Kathie M. Black, Ph.D., University of Victoria




Personal development of science teaching begins as preservice teachers contemplate their own learning situation during a science methods course.  Perhaps students have thought of how they want to teach or know inherently strategies they want to incorporate, but when asked to write and analyze their learning process through journaling with directed focus question, this process becomes clearer (Klentschy & Molina-de La Torre, 2004).  This section of the workshop focused on reincorporating writing to learn in science methods courses through journaling using instructor given focus questions.  Participants worked through the enterprise of developing appropriate journal focus questions and analyses of student answers.




Learning any new subject is challenging, often frustrating, but usually rewarding.  Pre-service education students come to the science methods classroom with a myriad of experiences and understandings of the world around them.  They’ve studied science content previously, to what extent largely dependent upon personal choice and degree programme, and they’re looking toward learning to teach science.  Many of them are nervous about their teaching abilities and personal knowledge of science and carry a trepidation of how content and pedagogy come together successfully in the science classroom.   Pre-service teachers are bombarded with a plethora of new terms and ideas related to inquiry based science, hands-on/minds-on activities, assessment in science, the nature of science, scientific literacy, current reform suggestions, and standards based instruction.  Pulling together and making sense of the knowledge swirling around them and putting that knowledge into practice becomes their ultimate objective in science methods.  However, pre-service students often tend to be resistant to new ideas, preferring rather to pull together their existing previous knowledge and experience, but these beliefs can change as a result of instruction and experience that helps students meld old ideas with new ones being presented (Bryan & Tippins, 2005).  One of the most effective strategies at helping students meld new understanding with old is through the science-literacy connection.  Linking literacy skills to learning how to teach science content helps pre-service teachers have practical and personal motivation to use language in helping them make the connections between content knowledge and teaching pedagogy (Klentschy & Molina-De La Torre, 2004).  According to Klentschy & Molina-De La Torre (2004), communication through language is vital in the process of learning and conducting science.  Words help us frame our understanding and give us a space to reflect on these ideas through writing.  Writing helps us to attach a personal response to our experiences, clarifies our ideas, and helps us construct our knowledge.  In practice of the science structured inquiry based classroom that uses a five “E” structure, writing becomes a natural foundation for the extend and evaluation phase of our lessons (Black, 2005).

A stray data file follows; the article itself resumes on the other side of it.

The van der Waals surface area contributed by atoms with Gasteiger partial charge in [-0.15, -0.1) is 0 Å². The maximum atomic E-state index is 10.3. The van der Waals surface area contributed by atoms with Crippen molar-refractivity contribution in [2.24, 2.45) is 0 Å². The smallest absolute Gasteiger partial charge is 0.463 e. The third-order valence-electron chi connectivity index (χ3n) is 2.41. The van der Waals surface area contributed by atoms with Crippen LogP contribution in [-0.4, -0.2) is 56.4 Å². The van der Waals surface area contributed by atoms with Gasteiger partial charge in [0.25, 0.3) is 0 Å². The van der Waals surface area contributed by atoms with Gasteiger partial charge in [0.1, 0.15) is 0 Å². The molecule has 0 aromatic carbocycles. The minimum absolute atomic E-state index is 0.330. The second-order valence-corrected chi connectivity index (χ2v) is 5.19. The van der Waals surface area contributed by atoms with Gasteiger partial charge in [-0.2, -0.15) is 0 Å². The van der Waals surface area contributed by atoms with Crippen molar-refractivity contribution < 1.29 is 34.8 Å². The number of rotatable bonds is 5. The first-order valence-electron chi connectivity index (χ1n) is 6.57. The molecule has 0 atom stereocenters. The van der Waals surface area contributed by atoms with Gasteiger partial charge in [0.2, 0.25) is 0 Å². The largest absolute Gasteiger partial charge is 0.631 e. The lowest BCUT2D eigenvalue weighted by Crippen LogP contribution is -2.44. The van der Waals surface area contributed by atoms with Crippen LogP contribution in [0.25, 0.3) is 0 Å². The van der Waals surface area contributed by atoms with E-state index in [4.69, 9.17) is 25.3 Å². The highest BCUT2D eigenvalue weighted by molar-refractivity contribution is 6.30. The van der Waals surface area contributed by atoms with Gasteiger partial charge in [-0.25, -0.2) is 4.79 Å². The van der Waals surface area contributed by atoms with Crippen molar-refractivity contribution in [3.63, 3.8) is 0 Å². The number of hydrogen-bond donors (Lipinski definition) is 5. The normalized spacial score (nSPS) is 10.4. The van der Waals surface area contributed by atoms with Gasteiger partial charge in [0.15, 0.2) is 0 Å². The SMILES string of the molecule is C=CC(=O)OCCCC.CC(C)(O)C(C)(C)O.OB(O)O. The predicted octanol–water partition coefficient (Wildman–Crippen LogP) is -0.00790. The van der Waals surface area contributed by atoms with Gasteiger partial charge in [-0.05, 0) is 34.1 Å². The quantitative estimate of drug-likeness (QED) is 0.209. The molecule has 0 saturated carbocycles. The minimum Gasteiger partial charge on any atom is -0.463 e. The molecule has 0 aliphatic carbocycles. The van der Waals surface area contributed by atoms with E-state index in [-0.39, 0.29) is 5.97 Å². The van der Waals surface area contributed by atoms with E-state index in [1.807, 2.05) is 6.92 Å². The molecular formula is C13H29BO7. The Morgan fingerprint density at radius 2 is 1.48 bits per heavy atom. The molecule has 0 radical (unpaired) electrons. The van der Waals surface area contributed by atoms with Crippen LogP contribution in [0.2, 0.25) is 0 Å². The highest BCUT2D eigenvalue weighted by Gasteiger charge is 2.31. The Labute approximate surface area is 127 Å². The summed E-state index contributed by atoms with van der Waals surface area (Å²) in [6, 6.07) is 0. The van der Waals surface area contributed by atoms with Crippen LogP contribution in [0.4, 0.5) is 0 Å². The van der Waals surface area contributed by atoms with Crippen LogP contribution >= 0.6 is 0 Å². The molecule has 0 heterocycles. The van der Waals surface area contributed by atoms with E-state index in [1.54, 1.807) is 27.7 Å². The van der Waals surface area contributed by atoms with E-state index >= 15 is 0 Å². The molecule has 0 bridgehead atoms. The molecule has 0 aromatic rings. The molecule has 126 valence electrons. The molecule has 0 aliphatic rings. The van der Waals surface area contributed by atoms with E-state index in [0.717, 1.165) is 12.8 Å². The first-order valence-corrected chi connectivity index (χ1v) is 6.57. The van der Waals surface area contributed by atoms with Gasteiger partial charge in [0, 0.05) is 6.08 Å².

Writing in the science classroom takes on many forms from research reports, lab reports, science notebooks, and reflective journaling.  The term ‘science notebook’ and ‘science journal’ are often used interconnectivily in the research.  Some authors refer to ‘science notebooks’ as lab notebooks in which students write their findings of experimentations and ‘journals’ to places where students write their reflections of their experiences.  Science notebooks have become more then just lab reporting notebooks in most science research forums, they have become the place where students can not only record data from experiences, but also reflect on their own learning, answer questions, formulate ideas, generate new questions, and dialogue with the teacher (Akerson & Young, 2005; Fulton & Campbell, 2004; Klentschy & Molina-De La Torre, 2004). 

Just asking students to write and reflect in their journals is about as effective as asking “yes” “no” questions during a science class or simply stating to students, “are there any questions” (Olson & Clough, 2004).  Questioning techniques in teaching remain a strong focus in all our teaching efforts from the first establishment of the ‘three second wait’ rule in giving students time to formulate their verbal answers to higher level questioning in class discussions.  Journaling in science is most effective when developed around effective prompts and questions.  Helping students formulate their answers through guiding their writing and giving them a ‘start’ point enhances knowledge construction and connections between their existing knowledge and new information (Klentschy, 2005).  Miller & Calfee (2004) suggest six suggestions of writing prompts for guiding student writing.  The first involves a focus statement that serves the purposes of activating student prior knowledge and draws students into critically thinking about what they are about to write.  A second is to ask students to consider their audience, in journaling the audience is either the teacher or the students’ own personal voice, and a third is the type of form the writing takes, such as essay, letter, or narrative.  Two more suggestions are to be specific and simple with instructions regarding students writing and encourage students to support their written statements with details from their experiences.  Finally, writing needs space – time and physical space – within which to develop.